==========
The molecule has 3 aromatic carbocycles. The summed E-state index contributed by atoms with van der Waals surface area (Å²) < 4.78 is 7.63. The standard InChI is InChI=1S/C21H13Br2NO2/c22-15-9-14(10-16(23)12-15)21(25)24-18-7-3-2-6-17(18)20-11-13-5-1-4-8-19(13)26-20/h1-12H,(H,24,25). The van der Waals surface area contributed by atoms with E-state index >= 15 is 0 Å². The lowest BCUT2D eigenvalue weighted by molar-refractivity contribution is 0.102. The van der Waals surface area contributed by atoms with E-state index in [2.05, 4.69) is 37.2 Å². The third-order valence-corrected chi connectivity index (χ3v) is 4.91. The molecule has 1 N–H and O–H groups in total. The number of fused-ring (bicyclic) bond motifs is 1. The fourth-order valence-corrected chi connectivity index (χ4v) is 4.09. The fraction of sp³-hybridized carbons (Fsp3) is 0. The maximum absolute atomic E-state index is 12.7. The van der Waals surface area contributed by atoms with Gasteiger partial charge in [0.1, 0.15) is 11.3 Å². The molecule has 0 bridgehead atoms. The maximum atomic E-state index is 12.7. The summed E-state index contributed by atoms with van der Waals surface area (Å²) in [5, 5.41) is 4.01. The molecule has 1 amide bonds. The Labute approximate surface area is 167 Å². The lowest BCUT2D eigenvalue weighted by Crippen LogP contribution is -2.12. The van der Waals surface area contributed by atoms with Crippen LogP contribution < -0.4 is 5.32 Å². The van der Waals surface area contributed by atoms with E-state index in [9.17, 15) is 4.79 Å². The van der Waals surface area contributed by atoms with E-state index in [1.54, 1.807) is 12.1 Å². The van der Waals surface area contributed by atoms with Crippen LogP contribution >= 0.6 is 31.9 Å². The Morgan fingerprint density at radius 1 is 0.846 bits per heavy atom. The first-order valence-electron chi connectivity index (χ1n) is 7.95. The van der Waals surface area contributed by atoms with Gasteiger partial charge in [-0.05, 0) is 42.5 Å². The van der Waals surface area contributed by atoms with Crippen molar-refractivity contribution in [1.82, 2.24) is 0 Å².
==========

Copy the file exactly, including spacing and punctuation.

The molecule has 3 aromatic carbocycles. The summed E-state index contributed by atoms with van der Waals surface area (Å²) < 4.78 is 7.63. The standard InChI is InChI=1S/C21H13Br2NO2/c22-15-9-14(10-16(23)12-15)21(25)24-18-7-3-2-6-17(18)20-11-13-5-1-4-8-19(13)26-20/h1-12H,(H,24,25). The van der Waals surface area contributed by atoms with E-state index >= 15 is 0 Å². The lowest BCUT2D eigenvalue weighted by molar-refractivity contribution is 0.102. The van der Waals surface area contributed by atoms with E-state index in [2.05, 4.69) is 37.2 Å². The third-order valence-corrected chi connectivity index (χ3v) is 4.91. The molecule has 1 N–H and O–H groups in total. The number of fused-ring (bicyclic) bond motifs is 1. The fourth-order valence-corrected chi connectivity index (χ4v) is 4.09. The fraction of sp³-hybridized carbons (Fsp3) is 0. The maximum absolute atomic E-state index is 12.7. The van der Waals surface area contributed by atoms with Gasteiger partial charge in [0.1, 0.15) is 11.3 Å². The molecule has 0 bridgehead atoms. The maximum atomic E-state index is 12.7. The summed E-state index contributed by atoms with van der Waals surface area (Å²) in [5, 5.41) is 4.01. The molecule has 1 amide bonds. The Labute approximate surface area is 167 Å². The lowest BCUT2D eigenvalue weighted by Crippen LogP contribution is -2.12. The van der Waals surface area contributed by atoms with Crippen LogP contribution < -0.4 is 5.32 Å². The van der Waals surface area contributed by atoms with E-state index in [9.17, 15) is 4.79 Å². The van der Waals surface area contributed by atoms with E-state index in [1.54, 1.807) is 12.1 Å². The van der Waals surface area contributed by atoms with Crippen LogP contribution >= 0.6 is 31.9 Å². The Morgan fingerprint density at radius 1 is 0.846 bits per heavy atom. The first-order valence-electron chi connectivity index (χ1n) is 7.95. The van der Waals surface area contributed by atoms with Gasteiger partial charge in [-0.05, 0) is 42.5 Å². The van der Waals surface area contributed by atoms with Crippen molar-refractivity contribution in [1.82, 2.24) is 0 Å².